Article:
Lebanese counting the cost after huge flooding in Beirut
When the waters finally receded, Lebanese in the south Beirut suburb of Jnah were left looking at a carpet of brown sludge and stains running up every wall.
“The guys and I have been working for hours to clean this up,” said Mohammad, a 22-year-old man working in a glazing shop. He swept as he talked, a grim look on his face as he assessed the damage to his stock.
Everything from power saws to wood had been swept away in the flooding that hit the neighbourhood on Monday. Rains turned the roads into rivers, with Mohammad estimating the water reaching a height of around 1.5 metres.
The damage to the tools and glass ran well into thousands of dollars, he estimated.
Mohammad’s neighbour, also a glazier, cleaned his store wearing just one shoe. The other had been swept away, along with much of his stock.
That which hadn’t been lost to the waters was ruined. He held out his sodden receipts book, showing how ink and pages had been moulded together into one mass.
In a nearby carpenter’s shop, every one of its four large saws was now broken.
Damp sawdust covered the floor and the planks of wood lining the walls all bore a distinctive mark where they had been soaked in floodwater.
For many Lebanese, the flooding is yet another example of their leaders' chronic mismanagement of the country - a situation that has taken protesters to the streets daily since 17 October.
“The state, the government, doesn’t do anything,” a passerby said.
Questions over infrastructure
While the neighbourhood has flooded before, Monday’s storms were particularly severe.
“It usually happens once or twice a year, but this is the first time we’ve had to send the children home,” said Taghrid Hussein, the headmistress of a local school. The few children that remained in the early afternoon helped to sweep water from the school’s entrance.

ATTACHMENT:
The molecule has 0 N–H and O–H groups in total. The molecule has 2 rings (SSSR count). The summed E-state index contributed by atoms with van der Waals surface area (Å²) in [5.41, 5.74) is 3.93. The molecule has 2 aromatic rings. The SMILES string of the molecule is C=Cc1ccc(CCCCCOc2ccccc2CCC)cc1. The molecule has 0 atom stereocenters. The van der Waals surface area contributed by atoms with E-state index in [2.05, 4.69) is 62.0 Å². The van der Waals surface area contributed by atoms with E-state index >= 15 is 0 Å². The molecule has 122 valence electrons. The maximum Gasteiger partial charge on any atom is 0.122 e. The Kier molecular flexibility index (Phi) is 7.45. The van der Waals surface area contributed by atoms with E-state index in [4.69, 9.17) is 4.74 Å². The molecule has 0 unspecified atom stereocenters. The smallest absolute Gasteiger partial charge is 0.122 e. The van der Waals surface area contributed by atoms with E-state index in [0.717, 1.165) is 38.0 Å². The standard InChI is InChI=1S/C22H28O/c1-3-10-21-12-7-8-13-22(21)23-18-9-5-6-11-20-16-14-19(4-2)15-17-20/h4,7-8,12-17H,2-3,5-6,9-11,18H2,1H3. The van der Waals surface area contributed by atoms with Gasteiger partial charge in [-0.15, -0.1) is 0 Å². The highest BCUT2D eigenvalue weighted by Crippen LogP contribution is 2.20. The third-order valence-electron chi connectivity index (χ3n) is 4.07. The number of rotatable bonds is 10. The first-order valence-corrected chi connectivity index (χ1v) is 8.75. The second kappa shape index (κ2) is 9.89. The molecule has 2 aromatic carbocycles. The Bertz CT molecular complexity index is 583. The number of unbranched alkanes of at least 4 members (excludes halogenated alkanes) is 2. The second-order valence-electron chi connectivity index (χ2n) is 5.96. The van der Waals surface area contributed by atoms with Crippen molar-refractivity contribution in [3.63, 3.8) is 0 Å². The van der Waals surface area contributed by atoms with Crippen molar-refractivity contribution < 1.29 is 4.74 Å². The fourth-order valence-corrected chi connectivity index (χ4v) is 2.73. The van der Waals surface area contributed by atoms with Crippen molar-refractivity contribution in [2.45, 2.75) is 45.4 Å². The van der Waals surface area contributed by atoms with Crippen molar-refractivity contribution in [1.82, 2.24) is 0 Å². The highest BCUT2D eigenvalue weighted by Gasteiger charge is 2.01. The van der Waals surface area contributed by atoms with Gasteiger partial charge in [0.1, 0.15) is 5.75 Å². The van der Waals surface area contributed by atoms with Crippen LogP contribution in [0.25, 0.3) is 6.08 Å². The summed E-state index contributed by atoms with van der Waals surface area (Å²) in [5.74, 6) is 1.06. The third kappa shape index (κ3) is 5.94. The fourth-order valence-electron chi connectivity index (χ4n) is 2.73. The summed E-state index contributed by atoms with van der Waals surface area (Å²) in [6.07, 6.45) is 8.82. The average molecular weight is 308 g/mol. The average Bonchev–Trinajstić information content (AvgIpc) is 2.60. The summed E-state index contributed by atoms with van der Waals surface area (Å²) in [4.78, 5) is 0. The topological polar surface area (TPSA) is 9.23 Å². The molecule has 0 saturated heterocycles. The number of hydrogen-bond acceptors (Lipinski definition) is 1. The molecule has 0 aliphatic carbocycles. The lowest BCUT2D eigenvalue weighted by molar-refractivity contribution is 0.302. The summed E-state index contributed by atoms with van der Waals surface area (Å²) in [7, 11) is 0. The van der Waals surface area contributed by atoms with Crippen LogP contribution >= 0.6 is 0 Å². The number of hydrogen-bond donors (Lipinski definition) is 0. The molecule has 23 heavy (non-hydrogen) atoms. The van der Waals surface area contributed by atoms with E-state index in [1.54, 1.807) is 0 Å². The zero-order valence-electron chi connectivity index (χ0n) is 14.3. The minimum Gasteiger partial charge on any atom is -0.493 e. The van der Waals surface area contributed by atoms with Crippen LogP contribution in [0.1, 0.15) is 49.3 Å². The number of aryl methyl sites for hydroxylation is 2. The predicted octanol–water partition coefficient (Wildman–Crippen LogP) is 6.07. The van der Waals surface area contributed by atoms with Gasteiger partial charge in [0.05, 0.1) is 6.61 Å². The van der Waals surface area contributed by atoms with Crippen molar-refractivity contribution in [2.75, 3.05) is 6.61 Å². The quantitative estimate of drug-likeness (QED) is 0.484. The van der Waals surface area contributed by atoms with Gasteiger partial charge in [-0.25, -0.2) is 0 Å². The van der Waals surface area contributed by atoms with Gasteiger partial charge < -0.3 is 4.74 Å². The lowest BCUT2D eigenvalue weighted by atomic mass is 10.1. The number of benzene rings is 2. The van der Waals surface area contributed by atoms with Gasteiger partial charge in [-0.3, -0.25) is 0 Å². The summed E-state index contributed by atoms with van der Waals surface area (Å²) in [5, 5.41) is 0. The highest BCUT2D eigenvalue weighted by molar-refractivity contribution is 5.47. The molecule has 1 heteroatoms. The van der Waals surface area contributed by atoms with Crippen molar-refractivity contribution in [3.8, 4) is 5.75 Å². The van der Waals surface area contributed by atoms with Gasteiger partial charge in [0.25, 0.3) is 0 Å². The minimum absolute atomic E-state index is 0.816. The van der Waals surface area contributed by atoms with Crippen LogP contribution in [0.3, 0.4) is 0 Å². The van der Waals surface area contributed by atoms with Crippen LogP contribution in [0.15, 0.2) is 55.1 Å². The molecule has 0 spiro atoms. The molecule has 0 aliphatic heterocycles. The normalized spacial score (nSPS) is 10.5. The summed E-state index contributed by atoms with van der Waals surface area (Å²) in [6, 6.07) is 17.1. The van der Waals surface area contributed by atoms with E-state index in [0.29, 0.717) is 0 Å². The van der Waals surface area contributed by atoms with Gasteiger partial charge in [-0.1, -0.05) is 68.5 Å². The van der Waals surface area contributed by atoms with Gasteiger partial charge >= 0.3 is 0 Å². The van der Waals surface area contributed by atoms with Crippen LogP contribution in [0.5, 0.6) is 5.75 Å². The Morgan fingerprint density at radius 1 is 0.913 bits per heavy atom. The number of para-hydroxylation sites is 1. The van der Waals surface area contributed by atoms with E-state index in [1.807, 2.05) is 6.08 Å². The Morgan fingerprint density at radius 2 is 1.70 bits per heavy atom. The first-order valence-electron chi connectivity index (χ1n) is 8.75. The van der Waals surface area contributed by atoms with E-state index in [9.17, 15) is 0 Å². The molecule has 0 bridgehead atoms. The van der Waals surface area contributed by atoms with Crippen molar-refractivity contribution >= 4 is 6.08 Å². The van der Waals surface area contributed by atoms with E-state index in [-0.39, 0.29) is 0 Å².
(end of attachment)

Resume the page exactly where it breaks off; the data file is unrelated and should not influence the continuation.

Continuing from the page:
Hussein explained that staff had to cut electricity due to extensive flooding, and students had to stay inside as the playgrounds were ankle-deep in water. The ageing building is in urgent need of repair, but the school’s budget doesn’t stretch far.
Families aren’t regularly paying fees, and while the school used to receive a grant from the government, Hussein said it hadn’t been received for four years. The roof outside her office leaked persistently, and the school’s stairwell bore signs of severe damp.
A flood in nearby Ramlet al-Baida last year, in which a major sewer and storm drain burst onto the street, caused a war of words between Beirut’s mayor and the local municipality as officials traded blame.
The local municipality may be partly at fault for Monday’s flooding, said Nadim Farajalla, director of the Climate Change and Environment Programme at the American University of Beirut’s Issam Fares Institute.
Rubbish on poorly maintained streets can be swept into drains, causing them to clog, Farajalla said, adding that they “would work if they were properly maintained”.
MEE has reached out to the local mayor for comment.
However, Farajalla also noted that the growth of informal housing in the surrounding area might also be responsible. Residents in such areas often dispose of waste via storm drains, rather than regular sewers. Faced with bad smells from such drains, local residents then block them off, preventing them from draining properly in the event of heavy rainfall, Farajalla explained.
For Mohammad, the immediate concern was not who was responsible for the flooding, but how he could most quickly get the business operational again.
“Every day we don’t work, we don’t eat,” he said.